In this issue…

  • Opportunity Zones and Qualified Opportunity Funds (QOFs)
  • What we learned at the 47th Annual Financial Planning Association NorCal Conference

Opportunity Zones and Qualified Opportunity Funds
We have been spending an increasing amount of time doing research and due-diligence on Qualified Opportunity Funds. Congress created the Opportunity Zone program through Tax Cuts and Jobs Act in 2017 to encourage private investment in economically distressed communities by providing tax incentives. This is a potentially huge investment opportunity, but with real and significant risks.

An Opportunity Zone is an economically-distressed community where new investments, under certain conditions, may be eligible for preferential tax treatment. Localities qualify as Opportunity Zones if they have been nominated for that designation by the state and that nomination has been certified by the Secretary of the U.S. Treasury via his delegation of authority to the Internal Revenue Service. Opportunity Zones have now been designated covering parts of all 50 states, the District of Columbia and five U.S. territories.

Opportunity Zones are designed to spur economic development by providing tax benefits to investors. First, investors can defer tax on any prior gains invested in a Qualified Opportunity Fund (QOF) until the earlier of the date on which the investment in a QOF is sold or exchanged, or December 31, 2026. If the QOF investment is held for longer than 5 years, there is a 10% exclusion of the deferred gain. If held for more than 7 years, the 10% becomes 15%. Second, if the investor holds the investment in the Opportunity Fund for at least ten years, the investor is eligible for an increase in basis of the QOF investment equal to its fair market value on the date that the QOF investment is sold or exchanged (i.e. – the appreciation on the investment is tax free)! Furthermore, taxable gains on securities can be deferred into QOFs. In other words, if you have a taxable gain on an investment, you have 180 days to invest those proceeds in a Qualified Opportunity Fund and defer paying taxes on that gain.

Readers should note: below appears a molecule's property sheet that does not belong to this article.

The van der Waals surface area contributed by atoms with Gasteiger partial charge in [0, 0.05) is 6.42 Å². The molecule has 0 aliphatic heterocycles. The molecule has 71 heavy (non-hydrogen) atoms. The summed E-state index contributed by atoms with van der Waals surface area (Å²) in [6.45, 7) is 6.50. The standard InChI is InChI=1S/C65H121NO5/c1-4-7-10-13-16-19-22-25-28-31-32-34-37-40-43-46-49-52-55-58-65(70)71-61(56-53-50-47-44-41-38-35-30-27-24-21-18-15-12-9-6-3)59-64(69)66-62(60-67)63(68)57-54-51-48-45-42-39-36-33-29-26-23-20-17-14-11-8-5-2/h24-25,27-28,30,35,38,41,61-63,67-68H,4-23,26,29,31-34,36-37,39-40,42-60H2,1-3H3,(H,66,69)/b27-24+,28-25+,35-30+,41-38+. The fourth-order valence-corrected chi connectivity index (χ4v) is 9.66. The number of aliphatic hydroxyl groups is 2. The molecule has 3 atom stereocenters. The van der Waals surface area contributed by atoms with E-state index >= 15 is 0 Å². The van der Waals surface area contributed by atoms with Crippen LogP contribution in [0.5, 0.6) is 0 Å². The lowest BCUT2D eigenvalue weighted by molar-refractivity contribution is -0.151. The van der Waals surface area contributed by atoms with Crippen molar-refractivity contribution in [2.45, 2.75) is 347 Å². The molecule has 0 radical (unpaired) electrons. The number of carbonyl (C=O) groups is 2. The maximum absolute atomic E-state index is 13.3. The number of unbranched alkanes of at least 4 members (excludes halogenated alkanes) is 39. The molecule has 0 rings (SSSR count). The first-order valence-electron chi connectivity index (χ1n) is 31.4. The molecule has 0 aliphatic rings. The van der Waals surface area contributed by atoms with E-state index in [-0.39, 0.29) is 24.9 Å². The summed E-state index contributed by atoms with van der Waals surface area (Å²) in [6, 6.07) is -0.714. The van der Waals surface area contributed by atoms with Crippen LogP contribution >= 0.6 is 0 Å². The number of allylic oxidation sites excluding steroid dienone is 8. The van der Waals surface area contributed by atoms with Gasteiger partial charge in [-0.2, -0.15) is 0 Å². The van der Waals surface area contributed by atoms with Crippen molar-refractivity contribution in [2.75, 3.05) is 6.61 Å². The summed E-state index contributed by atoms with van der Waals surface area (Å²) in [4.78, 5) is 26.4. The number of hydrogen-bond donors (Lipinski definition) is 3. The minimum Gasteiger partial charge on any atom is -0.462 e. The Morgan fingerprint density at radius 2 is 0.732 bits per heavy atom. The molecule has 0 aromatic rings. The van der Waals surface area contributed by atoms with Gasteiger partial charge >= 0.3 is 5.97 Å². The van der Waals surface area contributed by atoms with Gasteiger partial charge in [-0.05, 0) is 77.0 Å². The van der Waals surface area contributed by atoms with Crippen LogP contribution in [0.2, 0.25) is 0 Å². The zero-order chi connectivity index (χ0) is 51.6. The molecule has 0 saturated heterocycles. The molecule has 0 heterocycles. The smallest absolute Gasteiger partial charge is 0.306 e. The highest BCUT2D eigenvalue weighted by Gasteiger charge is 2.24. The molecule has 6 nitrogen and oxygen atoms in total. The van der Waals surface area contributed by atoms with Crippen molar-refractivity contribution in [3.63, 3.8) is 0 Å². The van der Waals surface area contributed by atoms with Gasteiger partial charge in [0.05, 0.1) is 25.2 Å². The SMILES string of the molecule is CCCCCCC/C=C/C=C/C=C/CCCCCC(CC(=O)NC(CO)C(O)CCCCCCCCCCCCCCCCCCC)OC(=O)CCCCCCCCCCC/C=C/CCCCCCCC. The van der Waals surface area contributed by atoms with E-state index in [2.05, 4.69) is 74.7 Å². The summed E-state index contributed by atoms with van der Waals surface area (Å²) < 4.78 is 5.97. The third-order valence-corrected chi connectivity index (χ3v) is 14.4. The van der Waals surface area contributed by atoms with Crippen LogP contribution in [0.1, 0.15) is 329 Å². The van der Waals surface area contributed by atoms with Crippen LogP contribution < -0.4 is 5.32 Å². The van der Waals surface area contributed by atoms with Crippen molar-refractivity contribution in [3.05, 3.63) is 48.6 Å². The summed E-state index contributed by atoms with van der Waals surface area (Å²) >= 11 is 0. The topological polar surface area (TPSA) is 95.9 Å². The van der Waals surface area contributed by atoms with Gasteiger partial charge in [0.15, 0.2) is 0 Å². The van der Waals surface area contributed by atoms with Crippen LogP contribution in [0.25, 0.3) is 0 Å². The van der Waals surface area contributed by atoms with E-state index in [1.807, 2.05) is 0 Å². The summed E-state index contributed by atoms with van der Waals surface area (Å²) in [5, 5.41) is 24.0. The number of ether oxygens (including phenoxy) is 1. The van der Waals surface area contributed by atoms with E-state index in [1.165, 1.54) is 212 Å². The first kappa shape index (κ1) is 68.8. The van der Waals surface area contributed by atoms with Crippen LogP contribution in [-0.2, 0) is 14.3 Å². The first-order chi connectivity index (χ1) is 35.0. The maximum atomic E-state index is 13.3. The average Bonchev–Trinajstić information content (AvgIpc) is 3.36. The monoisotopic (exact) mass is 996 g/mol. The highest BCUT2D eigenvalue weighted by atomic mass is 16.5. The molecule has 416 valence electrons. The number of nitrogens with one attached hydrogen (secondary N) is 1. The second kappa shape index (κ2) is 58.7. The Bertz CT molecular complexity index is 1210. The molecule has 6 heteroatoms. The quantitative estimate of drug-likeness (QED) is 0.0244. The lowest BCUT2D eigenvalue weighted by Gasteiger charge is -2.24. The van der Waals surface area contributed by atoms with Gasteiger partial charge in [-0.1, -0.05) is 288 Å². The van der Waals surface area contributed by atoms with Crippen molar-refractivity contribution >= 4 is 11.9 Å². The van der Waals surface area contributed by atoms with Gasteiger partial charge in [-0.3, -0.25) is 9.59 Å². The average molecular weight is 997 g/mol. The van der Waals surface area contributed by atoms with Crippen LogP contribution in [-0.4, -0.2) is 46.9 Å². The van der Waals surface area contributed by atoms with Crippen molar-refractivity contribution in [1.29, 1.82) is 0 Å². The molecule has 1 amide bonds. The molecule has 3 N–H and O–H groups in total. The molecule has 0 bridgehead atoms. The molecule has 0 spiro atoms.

There’s a lot of buzz around QOFs right now. Companies are rushing to put together funds or sponsor funds (organizing funds that invest in other QOFs). Some of these firms have little or no experience investing economical-distressed areas – which is why research and due-diligence is so critical. The potential investment gains in this space are very compelling. However, when you invest money or capital for ten years, you are making a significant financial commitment. These types of investments and funds carry numerous risks, each that should be considered carefully. Including, but not limited to;

  • Tax legislation risk – We consider this one of the greatest risks, that QOF lose their tax-favored status.
  • Liquidity risk – You are committing funds for ten years (and possibly longer).
  • Economy risk (if the local, regional, or national economy should decline or fall into a recession). This is even more acute with QOFs because they are limited to already economical-depressed areas.
  • Manager or developer risk – Risk the developer runs into problems developing the project.
  • Real estate risk – Risk the project, once completed, is not as desirable as forecasted once it available for occupancy.

Qualified Opportunity Funds are just starting to raise and deploy capital. As we find investments that we believe are suitable and compelling for clients, we will keep you informed of them. You’ve heard say time and time again, “We only invest client money in something we would invest our own money in.”

47th Annual Financial Planning Conference
Lastly, At the end of May, Thomas, Ryan and I attended the 47th Annual FPA NorCal Conference – one of the premier (if not the premier) financial planning, wealth management, and investment conferences in the country. During the two-day conference held at The Palace Hotel in San Francisco, we heard industry experts on numerous topics and trends. Below are just a few of the presentations we heard;

Best Practices of Legacy Families: How They Learn and Thrive – Courtney Pullen, leading closely held business transition coach and consultant.

Economic Forecast for 2019: A Roadmap for Investors in the Trump Era – Marci Ross, PhD, Economist, Former CNBC Chief Economist and Co-Host of SQUAWK BOX

Transitioning to Medicare and Social Security – Elaine Floyd, Social Security expert.

Investing in Cannabis: Finding Alpha through the Smoke – Sumit Mehta, leading cannabis investor and banker.

Five Industry Trends Reshaping Financial Advice – Michael Kitces, leading financial expert and visionary.

Authentic Leadership – Mike Robbins, former professional baseball player and best-selling author.

The Nation’s Largest Disaster: Liquid Asset Poverty – Brock Long, former head and Administrator of FEMA (Federal Emergency Management Agency).

Evaluating Existing Variable Annuities: What Every Advisor Needs to Know – Michael Kitces, leading financial expert.

How to Have Tough Conversations with Tact – CrisMarie Campbell & Susan Clarke, Speakers, Authors, and Business Coaches.

How Family Dynamics Impact Intergenerational Wealth Transfers – Jean Dunn, CFP, Leader of Client Loyalty at T. Rowe Price

Essentialism: The Disciplined Pursuit of Less – Greg McKeown, Business Consultant and New York Times bestselling author.

We are excited to share and apply what we learned at the conference with clients.

ZRC Wealth Management is unique because the client is the focus of our attention. They come first in everything we do and solutions are centered around them.”

Barry Mendelson, CFP
Financial Advisor & Managing Partner

Sources: Internal Revenue Service